Buffett bracket billion just a Quicken Loans trick. You aren’t winning; don’t cough up your personal info

by Bob Sullivan on March 4, 2014

Don't visit this site (FantasySports.Yahoo.com)

Don’t visit this site (FantasySports.Yahoo.com)

Yea!!! Warren Buffett has offered $1 billion for the sports fan equivalent of getting hit by lightning, an asteroid, and a Robinson Cano home run at the same time. But whoops: Everyone who falls for his trick is going to get pestered to take out a new loan until the day they die.

Sorry to be a party-pooper, but no, Buffett’s empty offer of a $1 billion prize isn’t all in good fun. It’s really good business for him, for Quicken Loans, and it’s probably a really bad idea for you to cooperate.

Here’s the deal.  Mortgage firms spend a lot of money on mortgage leads – it was $10 each just for a live email address the last time I looked.  So Buffett and Quicken Loan have hatched a diabolically brilliant idea.  Together with Yahoo, the firm will get 15 million suckers to offer up their address, their email address, and the mortgage loan needs (!) for a very tiny shot at one of 20 $100,000 prizes.   That’s barely the cost of one Super Bowl ad, if you are paying attention, or more to the point, just a tick more than 10 cents per email.

Buffet’s Berkshire Hathaway is providing the insurance for the $1 billion bet.  Given the minuscule odds of winning, it’s a great bet. More important, he’s providing his name and brand to the contest to attract attention.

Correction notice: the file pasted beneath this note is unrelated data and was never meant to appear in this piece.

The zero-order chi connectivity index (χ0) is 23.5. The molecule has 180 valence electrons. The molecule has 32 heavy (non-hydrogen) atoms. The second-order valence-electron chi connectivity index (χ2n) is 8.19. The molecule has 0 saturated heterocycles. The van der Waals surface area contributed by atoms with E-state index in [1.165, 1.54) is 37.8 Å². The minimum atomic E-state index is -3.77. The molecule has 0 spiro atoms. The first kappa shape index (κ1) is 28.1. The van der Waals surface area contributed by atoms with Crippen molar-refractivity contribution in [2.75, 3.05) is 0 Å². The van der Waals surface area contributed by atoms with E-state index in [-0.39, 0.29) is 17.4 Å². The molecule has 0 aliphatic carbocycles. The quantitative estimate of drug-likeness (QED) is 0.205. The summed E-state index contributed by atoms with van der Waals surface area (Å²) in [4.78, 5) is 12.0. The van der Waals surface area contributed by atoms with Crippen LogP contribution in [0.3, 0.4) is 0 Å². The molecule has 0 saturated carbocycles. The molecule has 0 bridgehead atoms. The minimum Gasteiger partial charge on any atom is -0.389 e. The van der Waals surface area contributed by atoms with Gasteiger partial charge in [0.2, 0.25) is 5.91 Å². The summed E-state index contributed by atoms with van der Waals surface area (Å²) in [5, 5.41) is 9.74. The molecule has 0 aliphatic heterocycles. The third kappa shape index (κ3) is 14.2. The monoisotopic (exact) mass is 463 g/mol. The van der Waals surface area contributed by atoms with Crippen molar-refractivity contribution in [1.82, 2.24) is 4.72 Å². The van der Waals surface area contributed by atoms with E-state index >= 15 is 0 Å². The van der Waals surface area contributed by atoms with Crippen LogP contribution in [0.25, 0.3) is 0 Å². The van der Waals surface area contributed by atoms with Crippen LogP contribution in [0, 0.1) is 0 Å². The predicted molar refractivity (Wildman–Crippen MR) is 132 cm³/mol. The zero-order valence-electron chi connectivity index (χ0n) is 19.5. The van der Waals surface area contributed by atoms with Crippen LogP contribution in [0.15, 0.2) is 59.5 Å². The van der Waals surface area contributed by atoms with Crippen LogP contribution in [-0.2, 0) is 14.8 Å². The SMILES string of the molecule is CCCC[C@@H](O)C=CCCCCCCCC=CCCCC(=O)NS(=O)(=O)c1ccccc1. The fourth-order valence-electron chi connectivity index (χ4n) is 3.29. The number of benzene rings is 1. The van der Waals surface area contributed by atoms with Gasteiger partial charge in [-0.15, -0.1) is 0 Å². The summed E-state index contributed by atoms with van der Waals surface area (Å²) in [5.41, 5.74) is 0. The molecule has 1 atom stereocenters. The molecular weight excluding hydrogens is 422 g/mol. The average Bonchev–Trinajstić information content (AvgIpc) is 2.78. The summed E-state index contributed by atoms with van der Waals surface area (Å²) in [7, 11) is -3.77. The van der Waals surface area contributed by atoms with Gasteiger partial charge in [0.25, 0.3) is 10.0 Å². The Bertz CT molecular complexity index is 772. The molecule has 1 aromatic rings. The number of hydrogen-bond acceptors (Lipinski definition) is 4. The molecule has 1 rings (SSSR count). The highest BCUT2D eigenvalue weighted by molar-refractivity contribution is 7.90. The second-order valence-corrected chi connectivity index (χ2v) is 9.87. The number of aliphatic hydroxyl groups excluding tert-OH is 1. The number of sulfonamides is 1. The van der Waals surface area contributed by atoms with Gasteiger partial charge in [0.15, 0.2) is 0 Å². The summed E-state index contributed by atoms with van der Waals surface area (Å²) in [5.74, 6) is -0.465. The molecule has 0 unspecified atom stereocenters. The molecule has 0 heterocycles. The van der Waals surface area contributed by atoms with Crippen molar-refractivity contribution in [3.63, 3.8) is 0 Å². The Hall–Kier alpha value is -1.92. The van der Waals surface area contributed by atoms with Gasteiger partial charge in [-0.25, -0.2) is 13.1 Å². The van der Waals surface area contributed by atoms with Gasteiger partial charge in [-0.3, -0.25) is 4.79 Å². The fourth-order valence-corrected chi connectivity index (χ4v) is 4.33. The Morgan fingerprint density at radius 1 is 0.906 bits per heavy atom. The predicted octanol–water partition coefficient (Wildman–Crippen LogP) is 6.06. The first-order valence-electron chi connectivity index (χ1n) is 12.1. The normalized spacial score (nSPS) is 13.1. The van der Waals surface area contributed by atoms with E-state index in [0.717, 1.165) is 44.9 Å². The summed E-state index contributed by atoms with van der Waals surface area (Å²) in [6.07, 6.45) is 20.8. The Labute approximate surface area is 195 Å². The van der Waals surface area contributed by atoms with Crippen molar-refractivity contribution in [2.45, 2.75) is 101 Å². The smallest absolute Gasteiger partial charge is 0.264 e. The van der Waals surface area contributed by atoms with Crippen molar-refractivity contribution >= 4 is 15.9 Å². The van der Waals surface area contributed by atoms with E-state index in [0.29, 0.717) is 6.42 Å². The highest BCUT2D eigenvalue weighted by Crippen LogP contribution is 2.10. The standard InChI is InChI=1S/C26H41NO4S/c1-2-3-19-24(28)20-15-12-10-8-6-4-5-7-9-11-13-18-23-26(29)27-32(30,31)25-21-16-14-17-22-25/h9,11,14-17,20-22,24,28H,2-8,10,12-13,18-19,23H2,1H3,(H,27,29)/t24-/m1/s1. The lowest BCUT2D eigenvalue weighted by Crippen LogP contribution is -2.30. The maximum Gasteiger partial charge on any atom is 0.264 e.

Brilliant, eh? You don’t become a billionaire for no reason.

Yes, yes, folks who enter supposedly have a shot at a billion of Buffett’s dollars, but really they don’t.  Only the very, very  math deficient would even call it a shot. Please, plan your future on winning Powerball instead.  The odds of winning are “1 in 9,223,372,036,854,775,808.” At least, that’s what the game’s rules say, though your expert knowledge of college basketball might improve those odds to, say, 2:9,223,372,036,854,775,808.  (Sorry, I didn’t feel like dividing by 2).  This should go without saying, but no ESPN user has ever produced a perfect bracket in its contest’s 16 years.

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A long-time Red Tape reader who pored over the rules was pretty disappointed.

“I wanted to believe the whole idea stemmed from a humanistic -altruistic place in the heart of a wise businessman offering a fun way to participate in a national sporting event during a time of financial stress and shifting for many,” she wrote to me. “After reading the lengthy rules, it now appears to me that Buffett may have come up with a way to generate 15 million qualified home mortgage leads … Buffett wins no matter what.

Perhaps you think Quicken loans would never abuse the information it collects.  If you decide to trust the firm, good luck to you.  But I can say with surety that it doesn’t have a perfect track record when handling emails.  Ten years ago, in a story titled “Who Profits From Spam? You’ll be Surprised!” I ran an experiment at MSNBC.com and “fell for” a spam email about mortgages to see what happened. I used techniques that allowed me to trace the address I entered.

Guess what happened? Within four days, Quicken Loans emailed me trying to sell me a mortgage!

Don’t fall for the same trick I did 10 years ago.  You aren’t winning $1 billion. Don’t enter your email address and tell Quicken about your mortgage loan needs.

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This story has been corrected to remove language stating Warren Buffett had an ownership stake in Quicken Loans.  

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